Eiichiro Oda

Eiichiro Oda (Japanese: 尾田 栄一郎, Hepburn: Oda Eiichirō, born January 1, 1975) is a Japanese manga artist and the creator of the series One Piece (1997–present). With more than 480 million tankōbon copies in circulation worldwide, One Piece is both the best-selling manga and the best-selling comic series of all time, in turn making Oda one of the best-selling fiction authors.[2][3] The series' popularity resulted in Oda being named one of the manga artists that changed the history of manga.[4]

Eiichirō Oda
尾田 栄一郎
BornEiichirō Oda (尾田 栄一郎)
(1975-01-01) January 1, 1975 (age 46)
Kumamoto, Japan
Pen nameTsukihimizu Kikondo (月火水 木金土) used for his entry in the 44th Tezuka Award.[1]
OccupationManga artist
Notable worksOne Piece
Notable awardsGrand Prize at 41st Japan Cartoonists Association Award
Years active1992–present
Chiaki Inaba (稲 葉 ち あ き Inaba Chiaki)
(m. 2004)


Early lifeEdit

Eiichiro Oda was born on January 1, 1975 in Kumamoto, Japan. He said that at age four he resolved to become a manga artist in order to avoid having to get a "real job".[5] His biggest influence is Akira Toriyama and his series Dragon Ball.[5][6] He recalls that his interest in pirates was probably sparked by the popular TV animation series titled Vicky the Viking.[7] He submitted a character named Pandaman for Yudetamago's classic wrestling manga Kinnikuman. Pandaman was not only used in a chapter of the manga but would later return as a recurring cameo character in Oda's own works.


At the age of 17, Oda submitted his work Wanted! and won several awards, including second place in the coveted Tezuka Award (He was called Kikondo Tsukihimizu, that means roughly Thufrisat Montuewed (Japanese surnames are usually before first name)). That got him into a job at the Weekly Shōnen Jump magazine, where he originally worked as assistant to Shinobu Kaitani's series Suizan Police Gang before moving to Masaya Tokuhiro on Jungle King Tar-chan and Mizu no Tomodachi Kappaman,[5] which gave him an unexpected influence on his artistic style. At the age of 19, he began working as an assistant to Nobuhiro Watsuki on Rurouni Kenshin, before winning the Hop Step Award for new manga artists. Watsuki credits Oda for helping create the character Honjō Kamatari who appears in Rurouni Kenshin.[8]

During this time, Oda drew two pirate-themed one-shot stories called "Romance Dawn", which were published in Akamaru Jump and Weekly Shōnen Jump respectively in late 1996.[9][10] "Romance Dawn" featured Monkey D. Luffy as the protagonist, who then became the protagonist of One Piece.

In 1997, One Piece began serialization in Weekly Shōnen Jump and has become not only one of the most popular manga in Japan, but the best-selling manga series of all time. It sold 100 million collected tankōbon volumes by February 2005,[11] over 200 million by February 2011,[11] had 320,866,000 copies printed worldwide by December 2014,[12] 430 million volumes in circulation worldwide as of October 2017,[13] 440 million copies sold as of May 2018[14] and 450 million in print as of March 2019.[15]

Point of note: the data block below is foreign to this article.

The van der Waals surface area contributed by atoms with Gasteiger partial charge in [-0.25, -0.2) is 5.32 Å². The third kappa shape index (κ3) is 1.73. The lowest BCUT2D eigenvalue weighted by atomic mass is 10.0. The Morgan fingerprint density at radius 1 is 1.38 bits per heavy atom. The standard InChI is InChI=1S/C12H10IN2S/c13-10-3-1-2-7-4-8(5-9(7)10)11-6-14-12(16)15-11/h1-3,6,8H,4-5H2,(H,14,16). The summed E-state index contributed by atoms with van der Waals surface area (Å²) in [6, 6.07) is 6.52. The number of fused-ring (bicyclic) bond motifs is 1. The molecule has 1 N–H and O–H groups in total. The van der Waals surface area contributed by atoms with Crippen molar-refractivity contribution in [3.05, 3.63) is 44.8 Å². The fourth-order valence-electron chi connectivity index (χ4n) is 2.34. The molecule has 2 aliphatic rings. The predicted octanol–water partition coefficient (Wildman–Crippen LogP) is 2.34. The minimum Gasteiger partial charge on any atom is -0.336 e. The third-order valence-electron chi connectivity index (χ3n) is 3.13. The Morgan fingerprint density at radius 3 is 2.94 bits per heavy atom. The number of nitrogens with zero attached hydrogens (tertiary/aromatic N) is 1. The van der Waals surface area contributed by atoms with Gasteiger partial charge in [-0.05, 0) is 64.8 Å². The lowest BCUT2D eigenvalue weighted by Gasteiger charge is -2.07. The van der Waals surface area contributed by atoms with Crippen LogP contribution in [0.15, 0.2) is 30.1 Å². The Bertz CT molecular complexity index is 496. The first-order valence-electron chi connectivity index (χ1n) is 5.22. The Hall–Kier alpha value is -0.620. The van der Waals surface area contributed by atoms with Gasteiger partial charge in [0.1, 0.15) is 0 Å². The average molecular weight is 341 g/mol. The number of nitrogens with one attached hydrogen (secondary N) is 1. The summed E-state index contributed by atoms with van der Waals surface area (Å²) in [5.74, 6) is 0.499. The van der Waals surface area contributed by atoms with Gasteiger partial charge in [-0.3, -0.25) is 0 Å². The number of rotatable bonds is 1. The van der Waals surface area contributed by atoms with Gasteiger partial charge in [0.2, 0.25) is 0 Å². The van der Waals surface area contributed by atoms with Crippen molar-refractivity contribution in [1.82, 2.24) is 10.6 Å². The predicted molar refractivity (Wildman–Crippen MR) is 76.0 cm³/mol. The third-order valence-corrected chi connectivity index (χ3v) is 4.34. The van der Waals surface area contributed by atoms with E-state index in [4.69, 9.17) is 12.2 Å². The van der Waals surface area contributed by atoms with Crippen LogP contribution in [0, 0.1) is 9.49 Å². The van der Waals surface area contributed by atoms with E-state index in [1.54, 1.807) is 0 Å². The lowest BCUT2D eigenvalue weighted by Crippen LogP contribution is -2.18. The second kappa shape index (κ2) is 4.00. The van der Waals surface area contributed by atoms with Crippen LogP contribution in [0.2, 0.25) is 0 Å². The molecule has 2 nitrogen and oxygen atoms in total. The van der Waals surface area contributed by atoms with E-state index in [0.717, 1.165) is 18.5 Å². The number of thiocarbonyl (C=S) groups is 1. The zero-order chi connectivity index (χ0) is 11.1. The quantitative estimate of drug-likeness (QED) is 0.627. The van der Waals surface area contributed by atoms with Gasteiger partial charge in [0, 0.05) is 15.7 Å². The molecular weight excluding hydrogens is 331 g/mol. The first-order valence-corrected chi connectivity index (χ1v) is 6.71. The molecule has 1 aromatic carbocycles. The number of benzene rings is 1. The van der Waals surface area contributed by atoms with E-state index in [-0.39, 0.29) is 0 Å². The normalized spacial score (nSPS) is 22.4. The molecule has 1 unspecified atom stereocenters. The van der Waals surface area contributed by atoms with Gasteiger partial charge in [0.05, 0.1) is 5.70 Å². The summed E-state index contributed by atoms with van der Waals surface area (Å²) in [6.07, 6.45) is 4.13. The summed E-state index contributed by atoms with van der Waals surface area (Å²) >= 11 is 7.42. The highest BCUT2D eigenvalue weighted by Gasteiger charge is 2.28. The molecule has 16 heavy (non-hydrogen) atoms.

Additionally, individual volumes of One Piece have broken publishing records in Japan. Volume 56 received the highest initial print run of any manga, 2.85 million copies, in 2009.[16] Volume 57's print of 3 million in 2010 was the highest first print for any book in Japan, not just manga. A record that was broken several times by subsequent volumes and currently held by 67's 4.05 million initial printing in 2012.[17] In 2013, the series won the 41st Japan Cartoonists Association Award Grand Prize, alongside Kimuchi Yokoyama's Nekodarake Nice.[18]

In a 2008 poll, conducted by marketing research firm Oricon, Oda was elected fifth most favorite manga artists of Japan. He shared the place with Yoshihiro Togashi, creator of YuYu Hakusho and Hunter × Hunter.[19] In their 2010 poll on the Mangaka that Changed the History of Manga, Oda came in fourth.[20]

For the tenth One Piece animated theatrical film, Strong World, Oda created the film's story, drew over 120 drawings for guidance and insisted Mr. Children provide the theme song.[21][22] Additionally, a special chapter of the manga was created and included in tankōbon volume 0, which was given free to attendees of the film and also contained his drawings for the film.[23]

Oda and Akira Toriyama created a 2007 crossover one-shot called Cross Epoch, that contains characters from Toriyama's Dragon Ball and Oda's One Piece. In 2013, they each designed a Gaist character for the video game Gaist Crusher.[24]

Personal lifeEdit

On November 7, 2004, 29-year-old Oda married then-26-year-old Chiaki Inaba (稲葉ちあき Inaba Chiaki), a former model and actress who had played Nami during the Jump Festa One Piece stage performances in 2002. Inaba was born January 4, 1978 in Kanagawa, Japan. After her wedding, in 2004, Eiichirō's wife retired from modeling and performance. In May 2006, Chiaki gave birth to a baby girl, Oda's first daughter. In 2009, they welcomed their second daughter.[25] Due to his rigorous work schedule, Oda lives apart from his wife and daughters, receiving visits from them roughly once per week. He usually visits their home during holiday breaks.

After working as assistants to Watsuki, Oda, Hiroyuki Takei, and Mikio Itō remain good friends.[5][26] He also stated several times that he is friends with Mitsutoshi Shimabukuro, the author of Toriko.[5]